or even like I do... Simply re-direct to a DNSSinkhole and use a custom stub resolver/DNS forwarded/recursive DNS server.
I hate the practice of intercepting or modifying clients' DNS traffic. It's basically an attack. I hope this practice will die off naturally as soon as more domains and hosts adopt DNSSEC (or DoH, whichever first).
 
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Re: Putting more information into router advertisement packets?

Sun Jan 10, 2021 4:10 pm

Yeah, so really, there is no problem with RouterOS's approach to IPv6 DNS, you can use the stub resolver, or you can use direct public resolvers on a per-client basis
Well, if the clients are IPv6 only, there will be no fallback to IPv4 DNS for them.
or even like I do... Simply re-direct to a DNSSinkhole and use a custom stub resolver/DNS forwarded/recursive DNS server.
I hate the practice of intercepting or modifying clients' DNS traffic. It's basically an attack. I hope this practice will die off naturally as soon as more domains and hosts adopt DNSSEC (or DoH, whichever first).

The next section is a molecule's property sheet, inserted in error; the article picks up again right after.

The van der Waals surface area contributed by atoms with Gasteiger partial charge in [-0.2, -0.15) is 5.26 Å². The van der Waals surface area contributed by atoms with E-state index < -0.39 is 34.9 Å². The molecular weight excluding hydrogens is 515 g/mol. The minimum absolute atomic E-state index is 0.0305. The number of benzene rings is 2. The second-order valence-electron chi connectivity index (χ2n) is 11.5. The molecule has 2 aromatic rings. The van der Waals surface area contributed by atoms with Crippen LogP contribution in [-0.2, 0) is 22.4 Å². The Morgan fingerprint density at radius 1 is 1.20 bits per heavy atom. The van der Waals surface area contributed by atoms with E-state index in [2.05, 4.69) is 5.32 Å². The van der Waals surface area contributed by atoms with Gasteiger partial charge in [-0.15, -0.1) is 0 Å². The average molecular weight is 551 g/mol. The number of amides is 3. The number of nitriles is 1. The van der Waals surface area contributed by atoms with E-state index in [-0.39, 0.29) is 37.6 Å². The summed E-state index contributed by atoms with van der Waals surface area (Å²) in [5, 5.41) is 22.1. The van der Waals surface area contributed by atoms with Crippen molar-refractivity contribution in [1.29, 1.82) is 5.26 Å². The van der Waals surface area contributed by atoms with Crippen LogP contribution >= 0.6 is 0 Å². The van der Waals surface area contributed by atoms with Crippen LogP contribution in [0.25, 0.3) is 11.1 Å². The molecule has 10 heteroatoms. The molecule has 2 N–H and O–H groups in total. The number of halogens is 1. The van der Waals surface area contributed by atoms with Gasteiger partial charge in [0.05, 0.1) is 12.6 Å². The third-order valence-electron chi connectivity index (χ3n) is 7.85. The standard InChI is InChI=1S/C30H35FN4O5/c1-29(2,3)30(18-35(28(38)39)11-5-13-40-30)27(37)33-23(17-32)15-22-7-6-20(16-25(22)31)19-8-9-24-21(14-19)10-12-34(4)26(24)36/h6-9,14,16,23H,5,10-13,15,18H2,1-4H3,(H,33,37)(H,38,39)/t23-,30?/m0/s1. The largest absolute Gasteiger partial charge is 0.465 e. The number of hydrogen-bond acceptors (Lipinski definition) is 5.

I fail to understand why some people choose to use IPv6 for internal networking, stick with IPv4 for internal networking (which includes the DNS stub resolver), I mean IPv6 was created to restore the end to end principle and not as an alternative to IPv4 internal networking.

It depends on the practice use/objective. What I do is run a Pi-Hole instance for filtering/blocking ads/malware domains, which is a DNS Sinkhole, now for the actual DNS queries, all of them are redirected from the client to Pi-Hole and then from Pi-Hole(DNS forwarder) to dnscrypt-proxy (DNS stub resolver) and then finally DoH on Cloudflare.
 
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Re: Putting more information into router advertisement packets?

Sun Jan 10, 2021 4:32 pm

I fail to understand why some people choose to use IPv6 for internal networking, stick with IPv4 for internal networking (which includes the DNS stub resolver), I mean IPv6 was created to restore the end to end principle and not as an alternative to IPv4 internal networking.